It was a night of heroes – and every single one deserved their moment in the spotlight.
Ordinary people with extraordinary tales to tell were honoured last night at The News sixth annual We Can Do It awards.
Some of them had achieved amazing personal feats or battled illness. Others had simply helped a neighbour in a time of need. But all were full of true We Can Do It spirit.
None of them summed up that spirit more than Carol Leaning, who was given the Lifetime Achievement award. She fostered more than 180 children despite her own battles with cancer. Many of her foster children, now grown up, joined her on stage as she was honoured.
The event at the New Theatre Royal in Guildhall Walk, Portsmouth, was hosted for the second year running by TV presenter Esther Rantzen.
The star, who founded ChildLine and presented TV's That's Life! and Hearts of Gold, is used to hearing inspirational tales. But she was visibly moved by some of the stories of the people honoured last night.
She listened in amazement to the story of 12-year-old Andrew Day, who has cerebral palsy yet insisted on going back to school just four weeks after a gruelling operation to put a steel rod in his spine.
She shared jokes with 'Daring' Doris Long as she presented the pensioner with a certificate from Guinness World Records for being the oldest person in the world to abseil – at the age of 92.
Doris, from Hayling Island, told Esther: 'I'd love to abseil down the Spinnaker Tower for my 95th birthday. Nobody has ever done it before but maybe I can change that.'
Esther also laughed with fire hero Andy Bromfield, who rescued a neighbour from her burning house – in just his boxer shorts.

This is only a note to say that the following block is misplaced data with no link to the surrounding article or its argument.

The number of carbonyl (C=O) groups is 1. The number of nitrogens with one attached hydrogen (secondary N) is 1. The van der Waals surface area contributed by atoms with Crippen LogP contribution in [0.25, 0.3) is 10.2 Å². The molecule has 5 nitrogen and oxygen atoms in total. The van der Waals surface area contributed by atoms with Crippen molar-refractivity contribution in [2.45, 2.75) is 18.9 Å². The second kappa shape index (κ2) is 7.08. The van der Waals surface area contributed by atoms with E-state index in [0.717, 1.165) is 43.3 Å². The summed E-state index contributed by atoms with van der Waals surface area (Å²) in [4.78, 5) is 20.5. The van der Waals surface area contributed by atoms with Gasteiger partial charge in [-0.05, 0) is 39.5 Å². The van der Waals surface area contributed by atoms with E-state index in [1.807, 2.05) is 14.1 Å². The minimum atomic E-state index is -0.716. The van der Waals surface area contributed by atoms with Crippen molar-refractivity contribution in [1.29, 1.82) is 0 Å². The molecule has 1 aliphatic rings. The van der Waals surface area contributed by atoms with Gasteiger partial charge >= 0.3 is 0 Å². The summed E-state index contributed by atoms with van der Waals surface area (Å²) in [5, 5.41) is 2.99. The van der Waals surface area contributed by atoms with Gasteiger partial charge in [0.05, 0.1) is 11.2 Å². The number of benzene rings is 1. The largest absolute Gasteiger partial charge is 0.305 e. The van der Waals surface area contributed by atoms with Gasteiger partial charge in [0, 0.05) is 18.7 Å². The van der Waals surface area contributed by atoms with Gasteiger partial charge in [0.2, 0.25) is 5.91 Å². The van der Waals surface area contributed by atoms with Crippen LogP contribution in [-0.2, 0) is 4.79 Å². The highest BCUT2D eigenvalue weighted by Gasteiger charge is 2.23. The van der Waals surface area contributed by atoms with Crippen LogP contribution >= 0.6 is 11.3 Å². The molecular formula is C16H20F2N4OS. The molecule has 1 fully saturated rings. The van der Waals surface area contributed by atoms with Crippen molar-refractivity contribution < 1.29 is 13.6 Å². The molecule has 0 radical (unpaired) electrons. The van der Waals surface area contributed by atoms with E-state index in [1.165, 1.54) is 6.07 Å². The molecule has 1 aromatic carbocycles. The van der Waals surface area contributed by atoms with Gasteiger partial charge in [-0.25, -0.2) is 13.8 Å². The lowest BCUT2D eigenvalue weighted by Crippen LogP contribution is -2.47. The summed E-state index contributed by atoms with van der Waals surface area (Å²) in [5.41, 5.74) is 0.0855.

She cheekily told him: 'I bet you're glad you don't wear Y-fronts!'
During the evening she was joined by Alan Priddy, captain of Lively Lady, which is on a journey round the world with young crew members from Portsmouth.
Mr Priddy was able to briefly link up with the ship, currently in the Caribbean, via a crackly satellite phone link.
Malcolm Drew, who won Best Volunteer award for the tireless work he puts into organising the annual Mad Hatter's Tea Party for children with serious illnesses, said: 'I'm just amazed to get the award because I had convinced myself I wouldn't win. At the end of the day I was the guy who came up with the idea for the party and there are a lot of people who actually make it happen. This award really recognises that.'
The evening also included performances by dancers from Brune Park Community College, Gosport, local singer Jane Pegler and Mozydare – a band which includes the 2006 Young Drummer of the Year, James Birt, from Gosport. He has achieved amazing success as a musician despite being registered blind.
Mark Acheson, acting editor of The News, told the audience that the awards were a way of making sure good news from our area was celebrated in the newspaper.
All those taking part were nominated by readers on our weekly We Can Do It pages, and the winners were chosen by our panel of judges.
Ms Rantzen said: 'I simply couldn't resist coming back again – it is such a fantastic event.
'To meet so many extraordinary people is such a pleasure. We had tears, laughter and pure amazement.'
Don't forget the We Can Do It spirit is a year-round glory of our
area. If you know someone who deserves recognition, contact